1. The effect of starvation on whole-body protein synthesis and on the contribution of protein synthesis to basal metabolic rate was investigated in young chickens (Expt 1). Strain differences between layer and broiler chickens in whole-body protein synthesis and degradation rates were examined when the birds were starved (Expt 2).
2. In Expt 1, 15-d-old White Leghorn male chickens were used, while in Expt 2 Hubbard (broiler) and White Leghorn (layer) male chickens at 14 d of age were used. They were starved for 4 d, and heat production was determined by carcass analysis after 2 and 4 d of starvation. Whole-body protein synthesis rates were measured on 0, 2 and 4 d of starvation (Expt 1), and on 0 and 4 d of starvation (Expt 2).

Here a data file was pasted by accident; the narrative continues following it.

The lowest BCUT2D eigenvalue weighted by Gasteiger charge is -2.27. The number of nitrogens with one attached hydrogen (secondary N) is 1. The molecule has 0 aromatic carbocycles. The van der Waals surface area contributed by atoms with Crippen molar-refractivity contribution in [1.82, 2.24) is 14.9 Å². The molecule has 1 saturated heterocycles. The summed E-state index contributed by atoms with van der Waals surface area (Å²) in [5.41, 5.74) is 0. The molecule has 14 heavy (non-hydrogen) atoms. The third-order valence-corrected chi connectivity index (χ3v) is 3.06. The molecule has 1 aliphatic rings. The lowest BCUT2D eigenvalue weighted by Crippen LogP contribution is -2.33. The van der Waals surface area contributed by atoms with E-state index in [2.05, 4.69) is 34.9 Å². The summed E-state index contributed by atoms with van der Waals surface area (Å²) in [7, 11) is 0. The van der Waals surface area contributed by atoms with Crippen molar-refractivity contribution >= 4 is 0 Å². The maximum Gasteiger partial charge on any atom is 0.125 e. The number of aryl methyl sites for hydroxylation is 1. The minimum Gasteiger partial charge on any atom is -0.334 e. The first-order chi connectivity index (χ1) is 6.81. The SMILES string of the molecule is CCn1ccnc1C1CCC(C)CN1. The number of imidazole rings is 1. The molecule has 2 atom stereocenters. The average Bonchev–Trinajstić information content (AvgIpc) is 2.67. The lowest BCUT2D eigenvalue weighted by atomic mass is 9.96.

3. The results showed that starving reduced whole-body protein synthesis in terms of fractional synthesis rate and the amount synthesized. Whole-body protein degradation was increased by starvation both in terms of fractional synthesis rate and the amount degraded on a per kg body-weight basis.
4. Reduced fractional synthesis rate of protein in the whole body was accounted for by reductions in both protein synthesis per unit RNA and RNA:protein ratio.
5. In the fed state, whole-body protein synthesis and degradation rates, whether expressed as fractional rates or amounts per unit body-weight, tended to be higher in layer than in broiler chickens. In the starved state, the difference in the rate of protein synthesis between the two strains virtually disappeared, while the degradation rates were higher in layer than in broiler birds.
6. Based on the assumed value of 3.56 kJ/g protein synthesized (Waterlow et al. 1978), the heat associated with whole-body protein synthesis in the starved state was calculated to range from 14 to 17% of the basal metabolic rate with no strain difference between layer and broiler chickens.